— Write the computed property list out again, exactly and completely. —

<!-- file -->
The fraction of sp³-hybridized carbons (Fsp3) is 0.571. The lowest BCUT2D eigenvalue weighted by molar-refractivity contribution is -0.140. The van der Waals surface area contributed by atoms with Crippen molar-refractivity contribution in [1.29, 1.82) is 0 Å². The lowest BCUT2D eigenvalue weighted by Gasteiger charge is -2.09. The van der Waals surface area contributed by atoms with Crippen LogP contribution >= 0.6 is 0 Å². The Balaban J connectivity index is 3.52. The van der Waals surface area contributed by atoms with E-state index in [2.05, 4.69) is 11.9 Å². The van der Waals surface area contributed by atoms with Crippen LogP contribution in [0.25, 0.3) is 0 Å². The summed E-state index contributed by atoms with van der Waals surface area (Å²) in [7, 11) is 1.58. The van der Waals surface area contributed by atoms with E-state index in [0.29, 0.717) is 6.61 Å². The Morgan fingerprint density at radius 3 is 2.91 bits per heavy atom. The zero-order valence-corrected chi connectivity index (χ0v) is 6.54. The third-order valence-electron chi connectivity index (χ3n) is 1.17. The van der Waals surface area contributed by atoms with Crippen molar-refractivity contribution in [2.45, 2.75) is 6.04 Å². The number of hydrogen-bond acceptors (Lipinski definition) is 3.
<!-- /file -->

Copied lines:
The fraction of sp³-hybridized carbons (Fsp3) is 0.571. The lowest BCUT2D eigenvalue weighted by molar-refractivity contribution is -0.140. The van der Waals surface area contributed by atoms with Crippen molar-refractivity contribution in [1.29, 1.82) is 0 Å². The lowest BCUT2D eigenvalue weighted by Gasteiger charge is -2.09. The van der Waals surface area contributed by atoms with Crippen LogP contribution >= 0.6 is 0 Å². The Balaban J connectivity index is 3.52. The van der Waals surface area contributed by atoms with E-state index in [2.05, 4.69) is 11.9 Å². The van der Waals surface area contributed by atoms with Crippen LogP contribution in [0.25, 0.3) is 0 Å². The summed E-state index contributed by atoms with van der Waals surface area (Å²) in [7, 11) is 1.58. The van der Waals surface area contributed by atoms with E-state index in [0.29, 0.717) is 6.61 Å². The Morgan fingerprint density at radius 3 is 2.91 bits per heavy atom. The zero-order valence-corrected chi connectivity index (χ0v) is 6.54. The third-order valence-electron chi connectivity index (χ3n) is 1.17. The van der Waals surface area contributed by atoms with Crippen molar-refractivity contribution in [2.45, 2.75) is 6.04 Å². The number of hydrogen-bond acceptors (Lipinski definition) is 3.